What we just did is add a textField to our alert that gets presented to the user. We use the addTextField() method to add a text field to the alert. We define the newly created textField as the nameTextField and access it by taking the first textField of the alertController's textFields property. Notice that we are using an ! to force unwrap the optional textFields property. (More on force unwrapping and optionals in a future post.) Finally, we set the placeholder property of our nameTextField. Feel free to use whatever text you want, but it should be something that communicates what we want the user to do.

Run your app again and you should see the following. Notice that we now have a clickable field that lets users add text.

image.png

Now that we have our buttons and textField set up, we are going to start adding names to our previously-static list! First, change your contacts array from a constant to a variable by changing the let to a var. Now, we are going to change the existing saveAction to the following:

let saveAction = UIAlertAction(title: "Save", style: .default) { _ in
    self.contacts.append(nameTextField.text!)
    DispatchQueue.main.async {
        self.contactsTableView.reloadData()
    }
}

Notice, we no longer see the handler parameter in the UIAlertAction method, it has been replaced by curly brackets and _ in. The handler has been replaced by a trailing closure. In Swift, a closure is a self-contained block of functionality that can be passed around and used in your code. Basically, we are going to pass multiple lines of code as the final argument of our UIAlertAction.

Within our closure, we are going to append the text from the nameTextField to our array and then we call reloadData() on our contactsTableView to refresh the data in the table view. Notice, we've wrapped this call within DispatchQueue.main.async. What does that do? In iOS, there are multiple threads that our code can run on to improve performance and allow multiple processes to be run simultaneously. In general, when you enter code in a closure, you enter a background thread. As a rule, any kind of updates to visual elements shown to the user must be done on the main thread. We specify that we want to update our table view on the main thread by adding our code inside DispatchQueue.main.async.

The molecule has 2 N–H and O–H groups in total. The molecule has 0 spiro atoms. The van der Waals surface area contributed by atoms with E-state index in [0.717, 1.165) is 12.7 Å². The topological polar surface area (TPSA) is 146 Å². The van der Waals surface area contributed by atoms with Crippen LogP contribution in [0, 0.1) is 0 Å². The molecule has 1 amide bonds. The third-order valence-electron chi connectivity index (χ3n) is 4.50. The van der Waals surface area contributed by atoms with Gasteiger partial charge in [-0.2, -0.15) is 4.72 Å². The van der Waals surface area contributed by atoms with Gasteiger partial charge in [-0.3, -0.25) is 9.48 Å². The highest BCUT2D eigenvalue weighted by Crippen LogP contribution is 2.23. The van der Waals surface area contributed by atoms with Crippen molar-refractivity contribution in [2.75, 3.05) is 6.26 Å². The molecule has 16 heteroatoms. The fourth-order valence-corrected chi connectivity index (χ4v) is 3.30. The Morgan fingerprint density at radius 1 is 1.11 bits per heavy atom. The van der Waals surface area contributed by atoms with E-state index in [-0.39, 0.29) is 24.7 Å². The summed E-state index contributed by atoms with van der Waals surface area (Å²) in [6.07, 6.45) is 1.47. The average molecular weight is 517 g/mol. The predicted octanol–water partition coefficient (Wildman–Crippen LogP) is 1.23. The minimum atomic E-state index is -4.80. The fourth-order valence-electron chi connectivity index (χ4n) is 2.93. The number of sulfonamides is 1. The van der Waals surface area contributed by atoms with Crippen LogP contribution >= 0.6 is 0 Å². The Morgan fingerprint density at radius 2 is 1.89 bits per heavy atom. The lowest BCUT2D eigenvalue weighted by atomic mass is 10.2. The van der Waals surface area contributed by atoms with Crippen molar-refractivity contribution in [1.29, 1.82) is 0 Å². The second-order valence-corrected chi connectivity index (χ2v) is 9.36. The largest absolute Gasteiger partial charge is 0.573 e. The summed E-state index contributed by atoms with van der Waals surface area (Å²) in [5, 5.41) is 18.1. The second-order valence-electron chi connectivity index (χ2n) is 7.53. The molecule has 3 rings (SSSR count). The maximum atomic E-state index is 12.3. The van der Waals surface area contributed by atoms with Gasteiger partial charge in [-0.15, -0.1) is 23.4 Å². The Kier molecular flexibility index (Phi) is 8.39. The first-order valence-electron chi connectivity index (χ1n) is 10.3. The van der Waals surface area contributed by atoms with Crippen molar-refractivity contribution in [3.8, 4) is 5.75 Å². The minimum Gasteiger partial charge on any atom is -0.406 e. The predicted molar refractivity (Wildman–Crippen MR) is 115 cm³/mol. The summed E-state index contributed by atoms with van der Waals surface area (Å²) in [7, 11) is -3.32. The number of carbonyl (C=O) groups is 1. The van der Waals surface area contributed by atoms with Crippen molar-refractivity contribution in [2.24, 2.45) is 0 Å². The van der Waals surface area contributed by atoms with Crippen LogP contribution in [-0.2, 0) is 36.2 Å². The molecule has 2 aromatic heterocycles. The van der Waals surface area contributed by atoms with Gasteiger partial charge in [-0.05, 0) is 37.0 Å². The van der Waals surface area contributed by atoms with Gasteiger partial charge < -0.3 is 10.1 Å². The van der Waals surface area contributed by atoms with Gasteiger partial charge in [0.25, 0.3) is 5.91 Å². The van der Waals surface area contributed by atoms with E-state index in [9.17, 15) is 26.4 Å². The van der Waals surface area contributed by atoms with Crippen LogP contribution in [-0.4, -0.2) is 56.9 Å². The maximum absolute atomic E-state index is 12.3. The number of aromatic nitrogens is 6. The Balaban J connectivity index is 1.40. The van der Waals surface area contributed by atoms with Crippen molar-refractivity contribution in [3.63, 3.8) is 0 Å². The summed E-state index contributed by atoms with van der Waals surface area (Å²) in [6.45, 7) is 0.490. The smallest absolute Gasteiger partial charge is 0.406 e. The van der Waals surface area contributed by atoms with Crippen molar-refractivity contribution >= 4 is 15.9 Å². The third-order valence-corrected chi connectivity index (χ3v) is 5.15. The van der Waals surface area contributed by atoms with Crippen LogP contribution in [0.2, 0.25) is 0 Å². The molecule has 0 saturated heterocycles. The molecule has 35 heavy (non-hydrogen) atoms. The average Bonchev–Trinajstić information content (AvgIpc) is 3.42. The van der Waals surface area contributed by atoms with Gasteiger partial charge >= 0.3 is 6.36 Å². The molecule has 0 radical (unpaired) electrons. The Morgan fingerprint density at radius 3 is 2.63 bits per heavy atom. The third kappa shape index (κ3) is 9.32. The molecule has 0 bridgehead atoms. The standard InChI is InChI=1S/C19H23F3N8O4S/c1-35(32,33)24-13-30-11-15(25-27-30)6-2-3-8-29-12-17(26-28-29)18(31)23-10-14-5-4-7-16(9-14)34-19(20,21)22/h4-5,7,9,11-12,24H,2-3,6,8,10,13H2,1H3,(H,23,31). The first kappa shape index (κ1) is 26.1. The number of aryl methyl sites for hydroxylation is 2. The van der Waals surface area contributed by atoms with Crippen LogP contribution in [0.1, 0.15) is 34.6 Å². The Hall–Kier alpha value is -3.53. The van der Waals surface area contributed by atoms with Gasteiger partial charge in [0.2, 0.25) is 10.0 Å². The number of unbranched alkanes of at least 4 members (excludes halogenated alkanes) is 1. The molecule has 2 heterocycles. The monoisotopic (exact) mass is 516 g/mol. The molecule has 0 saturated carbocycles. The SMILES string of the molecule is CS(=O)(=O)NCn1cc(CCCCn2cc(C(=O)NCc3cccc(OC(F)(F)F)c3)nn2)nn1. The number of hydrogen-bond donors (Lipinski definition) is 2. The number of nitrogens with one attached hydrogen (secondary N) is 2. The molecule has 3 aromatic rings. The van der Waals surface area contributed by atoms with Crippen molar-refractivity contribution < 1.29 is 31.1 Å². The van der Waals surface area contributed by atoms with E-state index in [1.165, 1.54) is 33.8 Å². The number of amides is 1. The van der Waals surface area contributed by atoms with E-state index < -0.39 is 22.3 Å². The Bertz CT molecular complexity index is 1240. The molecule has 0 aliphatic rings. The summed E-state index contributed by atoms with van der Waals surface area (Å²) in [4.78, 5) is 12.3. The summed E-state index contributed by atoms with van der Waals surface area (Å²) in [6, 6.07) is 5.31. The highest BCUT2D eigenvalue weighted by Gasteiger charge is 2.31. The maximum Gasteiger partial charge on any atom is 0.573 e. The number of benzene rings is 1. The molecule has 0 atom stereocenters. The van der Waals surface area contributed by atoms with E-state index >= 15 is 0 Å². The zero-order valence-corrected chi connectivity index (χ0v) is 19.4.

Go ahead and run your project, enter a name, and hit Save. You should now see a new name get added to the bottom of your table view!

Deleting Contacts from the Table View

The last thing we're going to do in this post is add the ability for users to delete rows from the contact list. We are going to add our new code for this section to the extension section that we created in the last post. Go ahead and add the following code beneath the cellForRowAt method:

func tableView(_ tableView: UITableView, commit editingStyle: UITableViewCell.EditingStyle, forRowAt indexPath: IndexPath) {
    if editingStyle == .delete {
        contacts.remove(at: indexPath.row)
        tableView.deleteRows(at: [indexPath], with: .fade)
    }
}

This method allows us to perform actions on table view cells based on the editingStyle that is used. In this case, when a user swipes on a cell, we identify the editingStyle as .delete. Then, we are going to do 2 things:

  1. Remove the contact from the contacts array for the row that was swiped.
  2. Delete the row from the contactsTableView with the .fade animation type.

If you run your app now, you should be able to add and delete names from the table view.

Wrap Up

And there you have it! We can now add and delete contacts from our contact list. You may have noticed, though, any change you make while adding or deleting names does not get persisted between subsequent launches of the simulator. This persistence problem can be handled in multiple ways in iOS and it's what we are going to tackle in the next post. Until then, happy coding!